I was actually thinking of "Battle of the Binary Suns", which felt the need to include scenes where both Georgiou and the admiral from that episode waste time trying to alleviate the Klingons concerns and negotiate a ceasefire, not realizing that Burnham is right and they're all savage brutes who see peace as a weakness and only understand force, etc, etc.

The latter-- I think maybe Spock or someone speculates it in-episode, which I'm willing to rationalize away as saying that the Sarcophagus-ship's cloaking device was originally claimed from them in some raid centuries ago.
The first Klingon ship on-screen with a cloak was Kruge's Bird of Prey in Star Trek 3. That was originally meant to be a Romulan ship that Kruge had stolen - hence the Bird of Prey name - but that got cut from the script to simplify things. Harve Bennett justified keeping the Bird of Prey name, remembering that "The Enterprise Incident" had established the Klingons and Romulans were sharing ship designs - so Kruge's Bird of Prey could have been a Klingon adaptation of a Romulan design. So everyone pretty much assumed based on that that the cloak was part of the technology exchange. Enterprise held to that - though it had Klingons in the 22nd century using the Bird of Prey name, they weren't cloak capable.

I like to imagine the confusion over the origin of cloaking technology is an in-setting argument too - that the Romulans insist T'Kuvma must have stolen the design from them somehow, while Klingons are furious nobody can accept they developed the technology independently.
 
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Bailywolf

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The latter-- I think maybe Spock or someone speculates it in-episode, which I'm willing to rationalize away as saying that the Sarcophagus-ship's cloaking device was originally claimed from them in some raid centuries ago.
I did a poke around, and it looks like almost all the 'klingon/romulan tech trade' stuff comes from secondary sources. Trek canon is a mess. As is usually the case, TOS is the goofy standout. Most of the later series' jive pretty well, but making things work with the grumpy old grandpa series is always tricky.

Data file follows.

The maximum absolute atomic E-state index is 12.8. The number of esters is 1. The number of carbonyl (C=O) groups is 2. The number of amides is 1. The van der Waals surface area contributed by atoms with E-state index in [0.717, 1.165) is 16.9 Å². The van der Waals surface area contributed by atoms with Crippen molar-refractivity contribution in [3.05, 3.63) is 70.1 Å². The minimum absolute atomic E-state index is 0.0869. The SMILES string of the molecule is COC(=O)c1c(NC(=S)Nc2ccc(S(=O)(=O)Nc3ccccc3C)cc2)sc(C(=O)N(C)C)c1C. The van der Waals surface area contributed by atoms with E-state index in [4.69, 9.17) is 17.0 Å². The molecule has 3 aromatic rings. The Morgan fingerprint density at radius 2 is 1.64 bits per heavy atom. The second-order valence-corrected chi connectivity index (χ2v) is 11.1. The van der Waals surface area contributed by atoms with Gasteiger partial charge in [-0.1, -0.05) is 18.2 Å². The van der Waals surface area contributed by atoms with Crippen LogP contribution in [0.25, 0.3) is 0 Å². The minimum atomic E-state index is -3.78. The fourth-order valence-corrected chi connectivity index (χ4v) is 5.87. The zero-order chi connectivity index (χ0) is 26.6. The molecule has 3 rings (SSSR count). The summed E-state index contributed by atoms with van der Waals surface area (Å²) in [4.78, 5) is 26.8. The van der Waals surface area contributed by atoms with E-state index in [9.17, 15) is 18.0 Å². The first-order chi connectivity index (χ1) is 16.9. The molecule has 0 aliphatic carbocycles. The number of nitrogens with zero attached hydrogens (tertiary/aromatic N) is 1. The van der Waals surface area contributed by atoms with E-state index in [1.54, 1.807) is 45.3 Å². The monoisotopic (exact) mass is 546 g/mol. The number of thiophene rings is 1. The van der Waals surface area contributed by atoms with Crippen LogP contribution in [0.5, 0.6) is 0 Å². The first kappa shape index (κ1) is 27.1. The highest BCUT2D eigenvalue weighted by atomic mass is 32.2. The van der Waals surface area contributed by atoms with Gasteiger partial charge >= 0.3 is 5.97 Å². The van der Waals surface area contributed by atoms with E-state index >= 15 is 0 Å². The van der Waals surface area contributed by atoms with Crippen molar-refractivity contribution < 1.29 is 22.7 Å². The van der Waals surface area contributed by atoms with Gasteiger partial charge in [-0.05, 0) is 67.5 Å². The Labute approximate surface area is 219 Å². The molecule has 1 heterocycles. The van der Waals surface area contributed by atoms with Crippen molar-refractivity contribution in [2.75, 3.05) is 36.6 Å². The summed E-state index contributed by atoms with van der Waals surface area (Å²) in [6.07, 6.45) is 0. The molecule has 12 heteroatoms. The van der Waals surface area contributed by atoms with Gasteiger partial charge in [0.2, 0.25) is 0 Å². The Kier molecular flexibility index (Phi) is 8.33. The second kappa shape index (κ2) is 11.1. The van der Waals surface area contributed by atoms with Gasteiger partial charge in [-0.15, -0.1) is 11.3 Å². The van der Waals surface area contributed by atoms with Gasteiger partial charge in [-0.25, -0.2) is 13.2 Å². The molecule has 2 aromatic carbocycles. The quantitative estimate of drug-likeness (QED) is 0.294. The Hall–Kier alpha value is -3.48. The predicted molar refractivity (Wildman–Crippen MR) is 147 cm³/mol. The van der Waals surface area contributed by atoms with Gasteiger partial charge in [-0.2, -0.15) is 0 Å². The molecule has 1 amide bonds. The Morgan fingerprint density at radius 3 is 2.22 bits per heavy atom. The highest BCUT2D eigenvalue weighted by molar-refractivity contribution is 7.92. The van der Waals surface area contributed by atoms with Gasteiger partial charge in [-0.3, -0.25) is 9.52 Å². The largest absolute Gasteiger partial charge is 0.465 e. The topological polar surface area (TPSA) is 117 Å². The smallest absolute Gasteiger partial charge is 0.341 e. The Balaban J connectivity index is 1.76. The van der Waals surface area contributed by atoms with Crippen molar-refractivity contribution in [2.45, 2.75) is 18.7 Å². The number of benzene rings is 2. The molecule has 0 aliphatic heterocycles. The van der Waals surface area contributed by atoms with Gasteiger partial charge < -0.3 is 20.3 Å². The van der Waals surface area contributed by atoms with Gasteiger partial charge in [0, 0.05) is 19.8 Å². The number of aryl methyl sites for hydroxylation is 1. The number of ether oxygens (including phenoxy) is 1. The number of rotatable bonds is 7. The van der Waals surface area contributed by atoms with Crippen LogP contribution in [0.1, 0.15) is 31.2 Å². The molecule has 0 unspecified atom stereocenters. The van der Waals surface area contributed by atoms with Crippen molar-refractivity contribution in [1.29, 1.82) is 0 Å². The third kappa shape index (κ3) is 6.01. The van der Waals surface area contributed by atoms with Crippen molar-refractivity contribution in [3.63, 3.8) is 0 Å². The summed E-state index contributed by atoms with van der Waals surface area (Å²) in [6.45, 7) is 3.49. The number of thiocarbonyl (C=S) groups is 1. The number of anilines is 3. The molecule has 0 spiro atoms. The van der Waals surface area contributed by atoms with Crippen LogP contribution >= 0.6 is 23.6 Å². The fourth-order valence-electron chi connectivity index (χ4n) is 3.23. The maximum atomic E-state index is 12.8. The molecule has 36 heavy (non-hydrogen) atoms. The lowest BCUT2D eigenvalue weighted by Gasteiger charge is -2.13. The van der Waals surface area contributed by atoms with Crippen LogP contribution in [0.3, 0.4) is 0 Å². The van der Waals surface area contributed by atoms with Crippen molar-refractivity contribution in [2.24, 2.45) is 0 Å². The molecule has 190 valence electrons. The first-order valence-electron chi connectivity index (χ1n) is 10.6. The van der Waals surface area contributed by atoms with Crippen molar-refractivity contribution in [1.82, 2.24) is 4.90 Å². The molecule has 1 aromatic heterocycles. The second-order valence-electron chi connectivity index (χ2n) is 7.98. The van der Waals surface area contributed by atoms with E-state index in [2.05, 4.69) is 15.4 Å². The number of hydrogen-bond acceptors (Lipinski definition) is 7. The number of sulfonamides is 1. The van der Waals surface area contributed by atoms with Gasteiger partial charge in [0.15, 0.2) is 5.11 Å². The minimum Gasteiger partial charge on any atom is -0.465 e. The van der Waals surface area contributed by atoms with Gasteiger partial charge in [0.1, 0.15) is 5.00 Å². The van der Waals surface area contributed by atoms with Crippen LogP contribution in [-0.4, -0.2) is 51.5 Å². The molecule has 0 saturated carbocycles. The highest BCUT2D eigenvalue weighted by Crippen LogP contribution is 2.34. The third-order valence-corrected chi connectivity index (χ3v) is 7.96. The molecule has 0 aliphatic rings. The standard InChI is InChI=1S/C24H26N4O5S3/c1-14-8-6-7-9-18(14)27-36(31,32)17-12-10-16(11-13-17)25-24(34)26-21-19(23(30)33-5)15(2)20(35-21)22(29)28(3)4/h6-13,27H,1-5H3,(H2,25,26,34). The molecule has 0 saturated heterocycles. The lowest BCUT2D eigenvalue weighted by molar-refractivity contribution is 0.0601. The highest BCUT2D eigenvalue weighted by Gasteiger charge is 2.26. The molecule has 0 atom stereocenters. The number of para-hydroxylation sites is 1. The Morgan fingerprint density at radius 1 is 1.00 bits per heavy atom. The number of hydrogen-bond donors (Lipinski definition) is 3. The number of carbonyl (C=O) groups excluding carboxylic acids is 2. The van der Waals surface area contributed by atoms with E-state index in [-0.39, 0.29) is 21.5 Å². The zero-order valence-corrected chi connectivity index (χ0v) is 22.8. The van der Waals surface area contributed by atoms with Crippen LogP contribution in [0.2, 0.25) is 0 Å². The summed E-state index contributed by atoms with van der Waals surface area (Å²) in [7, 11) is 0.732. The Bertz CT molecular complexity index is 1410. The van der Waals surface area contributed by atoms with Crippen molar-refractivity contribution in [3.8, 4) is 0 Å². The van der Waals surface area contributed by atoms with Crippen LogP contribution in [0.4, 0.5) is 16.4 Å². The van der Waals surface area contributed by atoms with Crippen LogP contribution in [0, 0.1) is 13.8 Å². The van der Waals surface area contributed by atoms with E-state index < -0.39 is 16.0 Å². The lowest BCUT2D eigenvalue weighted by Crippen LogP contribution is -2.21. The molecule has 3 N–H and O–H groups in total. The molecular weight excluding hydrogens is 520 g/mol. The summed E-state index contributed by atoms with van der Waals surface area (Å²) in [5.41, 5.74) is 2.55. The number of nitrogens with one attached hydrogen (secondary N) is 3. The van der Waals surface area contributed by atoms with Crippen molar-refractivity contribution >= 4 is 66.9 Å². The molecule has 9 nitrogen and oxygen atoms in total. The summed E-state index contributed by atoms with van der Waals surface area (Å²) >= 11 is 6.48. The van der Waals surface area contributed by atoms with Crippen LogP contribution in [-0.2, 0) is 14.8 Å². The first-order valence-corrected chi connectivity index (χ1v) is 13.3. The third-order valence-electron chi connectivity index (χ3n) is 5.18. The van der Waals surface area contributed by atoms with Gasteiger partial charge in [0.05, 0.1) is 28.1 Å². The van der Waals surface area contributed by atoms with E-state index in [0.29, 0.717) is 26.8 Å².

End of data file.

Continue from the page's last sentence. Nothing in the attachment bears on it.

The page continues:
jackselectrichead

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I was actually thinking of "Battle of the Binary Suns", which felt the need to include scenes where both Georgiou and the admiral from that episode waste time trying to alleviate the Klingons concerns and negotiate a ceasefire, not realizing that Burnham is right and they're all savage brutes who see peace as a weakness and only understand force, etc, etc.
...Another misinterpretation on your part. Georgiou's call for open relations was predicated on accepting the explicit statement that they were in Federation space (with their communications facility as evidencing claim), while simultaenously downgrading the original Klingon communications facility as an artifact that does not evidence claim. Also the Klingons as recognized policy didn't want open diplomatic relations. Georgiou was also using the situation as wedge.

I've been with T'Kuvma all along on the "We Come in Peace" thing. In the case of the Klingon Empire in the series it seems to have come to mean territorial aggrandizement without providing legitimate recourse to war. His gambit was that he was actually right about this. If Europa's squadron hadn't shown up (making this "word words words [this is ours because we say it is and isn't yours because we say it is and we're willing to fight over it]"), his plan would have fallen flat, the House Leaders would have scorned him and left, Georgiou would have "won".

Only T'Kuvma was pretty much right.

EDIT: To borrow a phrase, the Federation in this circumstance isn't good, it's nice.